1. A day before the weekends when WCIT 2008 delegates were due to arrive, Malaysia's largest and government-linked company, Telekom Malaysia Berhad made a big announcement on Malaysia's Broadband Plan: RM15.2B (about US$5B) for a 10-year two-phases, three-zones infrastructure project to roll-out high-speed broadband (HSBB), powering about 1.3-million premises throughout the country [1][2], with metros like Kuala Lumpur, Johor Bahru and Penang (group under Zone 1) will get HSBB as fast as 1Gbps -- Half (50%) of the nation's six million households will get high-speed Internet in less than three years from now, from 18% or less penetration rate today. Impressive plan! One can argue though: wasn't this 50% penetration target already drafted/promised in the "National Broadband Plan (NBP - pdf)", approved nearly five years ago in 2004? OK... perhaps, we're just on (revised) target...

  2. TM Bhd of course now also enjoys MSC Malaysia status for its headquarters tower building, renaming it from "Menara TM" to "TM CyberCentre Complex" - sounds like a huge hypermarket-size cybercafe ;) The same status was also award to RM2B-worth I-City development project in Shah Alam, which is one to watch, along with other ready MSC-status regional zones like those in Penang, Ipoh (Meru Raya CyberCentre - hmm, is there a dedicated website for this?) and Johor Bharu (Cyberport).

  3. And as WCIT 2008 concluded, TM announced appointment of Jeremy Kung as the new CEO for its highly-watched Internet/Broadband-centric subsidiary, TM Net Sdn Bhd, replacing previous acting CEO, Pn Zainab Hashim -- the top-post of this company seems to follow Chief Minister of Sabah rotational scheme: Datuk Baharum Salleh (2002), Michael Lai (2005, later resigned), Zainab Hashim (acting CEO, late 2006) and now Jeremy Kung (2008). Fresh leadership, fresh spirit I suppose...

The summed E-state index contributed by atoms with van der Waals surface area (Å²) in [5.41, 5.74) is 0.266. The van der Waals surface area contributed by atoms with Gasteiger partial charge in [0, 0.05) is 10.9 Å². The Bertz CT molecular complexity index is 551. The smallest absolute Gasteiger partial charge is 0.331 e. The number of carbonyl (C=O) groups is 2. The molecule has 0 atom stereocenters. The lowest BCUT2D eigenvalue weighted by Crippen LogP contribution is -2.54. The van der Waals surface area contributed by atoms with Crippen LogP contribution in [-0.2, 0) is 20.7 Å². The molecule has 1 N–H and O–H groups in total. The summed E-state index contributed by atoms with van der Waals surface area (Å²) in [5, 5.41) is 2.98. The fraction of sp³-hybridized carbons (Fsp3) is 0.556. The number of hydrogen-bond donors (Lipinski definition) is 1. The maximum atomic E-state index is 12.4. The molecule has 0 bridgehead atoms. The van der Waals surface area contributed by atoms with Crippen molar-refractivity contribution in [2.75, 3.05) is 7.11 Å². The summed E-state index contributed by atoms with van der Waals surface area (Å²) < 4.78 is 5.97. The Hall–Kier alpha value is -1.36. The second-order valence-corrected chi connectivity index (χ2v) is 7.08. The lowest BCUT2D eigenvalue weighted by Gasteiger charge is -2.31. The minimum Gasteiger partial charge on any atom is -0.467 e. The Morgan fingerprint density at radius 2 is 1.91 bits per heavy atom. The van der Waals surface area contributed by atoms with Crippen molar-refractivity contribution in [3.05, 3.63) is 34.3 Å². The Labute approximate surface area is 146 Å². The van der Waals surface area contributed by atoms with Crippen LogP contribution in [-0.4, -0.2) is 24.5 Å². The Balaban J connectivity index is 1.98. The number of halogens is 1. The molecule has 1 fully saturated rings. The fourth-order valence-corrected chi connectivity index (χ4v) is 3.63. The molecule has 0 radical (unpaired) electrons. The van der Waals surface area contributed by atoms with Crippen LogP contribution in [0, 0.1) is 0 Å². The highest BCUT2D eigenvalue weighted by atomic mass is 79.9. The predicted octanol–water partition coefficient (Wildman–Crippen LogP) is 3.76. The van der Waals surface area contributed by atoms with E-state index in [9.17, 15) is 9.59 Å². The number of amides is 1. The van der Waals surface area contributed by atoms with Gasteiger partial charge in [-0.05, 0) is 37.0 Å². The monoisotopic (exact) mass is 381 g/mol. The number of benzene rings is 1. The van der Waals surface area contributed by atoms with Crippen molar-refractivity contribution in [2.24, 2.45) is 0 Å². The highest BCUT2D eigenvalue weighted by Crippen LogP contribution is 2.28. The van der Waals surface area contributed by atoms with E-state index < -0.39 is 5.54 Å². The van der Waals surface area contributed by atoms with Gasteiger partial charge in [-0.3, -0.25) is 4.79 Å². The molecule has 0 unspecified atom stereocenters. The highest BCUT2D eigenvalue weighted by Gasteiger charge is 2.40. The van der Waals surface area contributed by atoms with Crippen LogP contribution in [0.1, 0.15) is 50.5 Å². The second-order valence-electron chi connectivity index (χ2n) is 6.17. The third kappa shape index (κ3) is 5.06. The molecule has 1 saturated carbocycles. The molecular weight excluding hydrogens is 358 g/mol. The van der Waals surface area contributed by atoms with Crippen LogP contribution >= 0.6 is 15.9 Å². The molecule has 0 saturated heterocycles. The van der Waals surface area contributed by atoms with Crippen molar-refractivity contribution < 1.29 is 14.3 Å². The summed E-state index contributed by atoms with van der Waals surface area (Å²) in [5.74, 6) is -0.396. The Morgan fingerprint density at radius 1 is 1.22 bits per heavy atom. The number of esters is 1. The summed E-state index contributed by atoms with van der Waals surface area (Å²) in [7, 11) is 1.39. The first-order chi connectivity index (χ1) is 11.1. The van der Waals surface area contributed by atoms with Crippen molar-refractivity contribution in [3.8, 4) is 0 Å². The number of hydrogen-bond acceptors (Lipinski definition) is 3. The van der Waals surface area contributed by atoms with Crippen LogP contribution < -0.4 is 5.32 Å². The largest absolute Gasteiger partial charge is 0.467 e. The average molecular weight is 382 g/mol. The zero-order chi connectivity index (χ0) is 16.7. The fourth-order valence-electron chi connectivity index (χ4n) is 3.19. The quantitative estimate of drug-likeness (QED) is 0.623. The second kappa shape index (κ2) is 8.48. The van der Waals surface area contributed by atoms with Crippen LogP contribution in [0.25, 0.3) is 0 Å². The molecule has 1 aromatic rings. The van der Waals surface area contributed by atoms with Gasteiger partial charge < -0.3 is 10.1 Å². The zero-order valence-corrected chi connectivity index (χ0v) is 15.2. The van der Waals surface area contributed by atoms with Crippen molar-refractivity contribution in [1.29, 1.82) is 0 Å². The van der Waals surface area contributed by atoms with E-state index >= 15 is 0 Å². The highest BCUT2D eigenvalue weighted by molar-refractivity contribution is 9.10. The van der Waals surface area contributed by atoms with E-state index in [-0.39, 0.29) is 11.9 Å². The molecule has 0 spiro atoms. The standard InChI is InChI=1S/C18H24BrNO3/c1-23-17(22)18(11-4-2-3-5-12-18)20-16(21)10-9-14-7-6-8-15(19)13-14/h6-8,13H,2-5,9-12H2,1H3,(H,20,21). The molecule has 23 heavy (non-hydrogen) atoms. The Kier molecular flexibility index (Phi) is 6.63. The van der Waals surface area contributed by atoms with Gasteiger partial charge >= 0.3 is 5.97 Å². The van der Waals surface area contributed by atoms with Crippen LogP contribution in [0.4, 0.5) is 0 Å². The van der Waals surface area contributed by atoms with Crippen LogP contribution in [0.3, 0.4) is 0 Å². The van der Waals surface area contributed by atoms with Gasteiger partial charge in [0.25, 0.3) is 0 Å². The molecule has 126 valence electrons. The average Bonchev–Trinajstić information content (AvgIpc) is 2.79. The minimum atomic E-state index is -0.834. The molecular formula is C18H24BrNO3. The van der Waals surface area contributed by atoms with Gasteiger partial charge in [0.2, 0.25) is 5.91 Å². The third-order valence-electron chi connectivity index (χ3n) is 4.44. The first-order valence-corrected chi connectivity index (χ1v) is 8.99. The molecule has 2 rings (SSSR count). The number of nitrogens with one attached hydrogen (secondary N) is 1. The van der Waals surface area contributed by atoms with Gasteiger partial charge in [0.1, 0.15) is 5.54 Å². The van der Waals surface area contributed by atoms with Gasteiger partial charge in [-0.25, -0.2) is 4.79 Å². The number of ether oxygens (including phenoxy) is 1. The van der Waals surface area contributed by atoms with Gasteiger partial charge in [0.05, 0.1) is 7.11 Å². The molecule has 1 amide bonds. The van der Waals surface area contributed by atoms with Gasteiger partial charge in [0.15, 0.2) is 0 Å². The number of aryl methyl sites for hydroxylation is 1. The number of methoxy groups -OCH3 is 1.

4. Satellite broadband technologies are quite ready. Introducing AIDAAS, one of the stars of WCIT 2008 (which also sponsored the Gala Dinner BTW!)...

    [Author has met the young and ambitious CEO, and based on an email from her, you can find her on Facebook, soon, hopefully...]

    The technology won't likely be deployed in Malaysia immediately though, perhaps due to an exclusive license awarded to satellite tv operator, Astro Plc/MEASAT ("ASTRO’s subsidiary, MEASAT Broadcast Network Systems, enjoys an exclusive licence till 2017 for satellite DTH transmission in Malaysia.", Astro website). But we'll be watching a Malaysian company boldly venturing everywhere else including in the Philippines in the near future.

  5. We're getting help and attention:-
  • Nokia Siemens has put up plans for WiMAX
  • Intel investing in local WiMAX player, Green Packet Bhd (now helmed by Michael Lai, previously from TMNET - parent company of Packet One)